Yasmeen Godder’s ‘Lie Like a Lion’.
(photo credit: PR)
To the outside observer, Yasmeen Godder’s work Lie Like a Lion might come across as a completely new entity. That is entirely true. The work, which was first unofficially shown at the Suzanne Dellal Center in November, is fresh off the choreographic press. However, a closer look at the piece reveals bits and bobs from 15 years of creation, mementos of previous works and trinkets from the past seen through the lens of today.
Lie Like a Lion will officially premiere this weekend as part of the Suzanne Dellal Center’s Women Create Dance festival. Over the course of two weeks, the center will dedicate its stages to female artists. Other choreographers to present during the festival include Noa Dar, Iris Erez, Rachel Erdos and Shlomit Fundaminsky.
Godder is undoubtedly one of the leading feminine voices in the Israeli dance milieu. Since her return to Israel in the late 1990s, she has forged a new path upon which she boldly devised an unconventional genre of dance.
Vacillating between solo and ensemble works, Godder proved that it is possible to choreograph without being too concerned about prettiness, without making any apologies and with a whole lot of courage.
Having recently celebrated the 15th anniversary of her ensemble, Godder used Lie Like a Lion as an opportunity to take a moment to look back at the arc upon which she has been flying.
Lie Like a Lion begins, rather unceremoniously, with the entrance of the three performers (Godder, Matan Daskal and Moshe Aharonov) onto the stage. Dressed in casual attire, the three take their places among partially revealed piles of props. In the back of the stage, hugging the rear curtain, is a large, furry heap. Sitting quietly on the front corner of the stage is a squat television atop which lies a DVD player, adorned with what looks like party favors. On the piano is an idle, shrouded object.
As in all of Godder’s works, these unassuming blobs give a hint as to what lies ahead. One can be certain that none of these masses will remain untouched or intact for very long.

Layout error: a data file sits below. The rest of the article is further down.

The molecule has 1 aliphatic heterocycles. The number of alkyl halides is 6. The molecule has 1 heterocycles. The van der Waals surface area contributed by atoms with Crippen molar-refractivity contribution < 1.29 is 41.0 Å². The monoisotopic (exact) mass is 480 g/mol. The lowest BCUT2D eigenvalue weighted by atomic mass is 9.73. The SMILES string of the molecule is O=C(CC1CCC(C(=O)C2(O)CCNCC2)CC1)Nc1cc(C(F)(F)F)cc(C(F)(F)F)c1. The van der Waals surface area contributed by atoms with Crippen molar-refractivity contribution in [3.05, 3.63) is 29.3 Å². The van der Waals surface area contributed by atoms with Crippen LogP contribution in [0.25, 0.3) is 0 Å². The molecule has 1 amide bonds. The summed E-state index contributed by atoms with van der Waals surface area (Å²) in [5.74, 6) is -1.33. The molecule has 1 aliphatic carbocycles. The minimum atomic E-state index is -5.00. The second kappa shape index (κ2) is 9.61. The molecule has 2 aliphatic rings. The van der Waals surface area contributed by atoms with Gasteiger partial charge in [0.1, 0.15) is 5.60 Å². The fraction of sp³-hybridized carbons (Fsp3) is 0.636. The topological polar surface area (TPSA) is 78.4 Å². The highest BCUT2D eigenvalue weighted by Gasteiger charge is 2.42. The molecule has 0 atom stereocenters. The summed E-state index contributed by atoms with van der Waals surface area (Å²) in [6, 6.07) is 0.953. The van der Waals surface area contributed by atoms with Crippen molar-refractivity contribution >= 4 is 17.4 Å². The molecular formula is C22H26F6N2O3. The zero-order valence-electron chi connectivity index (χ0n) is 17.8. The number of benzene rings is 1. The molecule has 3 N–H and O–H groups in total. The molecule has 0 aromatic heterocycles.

From a place of relative order, Lie Like a Lion slowly devolves into composed chaos. Godder trades her dance clothes for a matchbox corset, fake bust, gown and wig, all relics from previous works. The corset was designed by Ruth Palmon for Godder’s 1999 opus Alena’s Wall . Ilanit Shamia crafted the “rubber tits bra,” which hails from Two Playful Pink (2003). The furry heap includes a lion mask, made by Alona Rodeh for I ’m Mean, I Am (2006). Nearly every prop – and there are dozens – is a remnant of one of Godder’s creations.
With the touch of a button, the television screen comes to life, showing Godder in her Jaffa studio.
It is unclear if the rehearsals shown are from the process of Lie Like a Lion or if they are excerpts from Godder’s impressive video archive.
At times, Godder’s life and work partner Itzik Giuli is present on the screen. At others, there is no one.
This element is a gesture, inviting the audience into the space where Godder’s magic happens.
As she continues to move through this staged memory lane, Godder is not only touching on moments from her past but also grappling with who she is and what she has done. There is triumph here but also something a touch darker, perhaps twinges regret or disapproval.
Musicians Daskal and Aharonov jump in and out of the spotlight, loitering on the sidelines at times and full-on dancing at others. The relationship among the three shifts back and forth from polite space sharers to enthusiastic teammates.
It is rare to see an artist as aware of herself as Godder is.
Lie Like a Lion roars with Godder’s self- possessed clarity. The work gives us the sense that Godder is in full command of her repertoire, that she has written it, guided it and owns it completely.Lie Like a Lion will be performed on January 10 at 9 p.m. at the Suzanne Dellal Center in Tel Aviv.. For more information, visit www.yasmeengodder.com.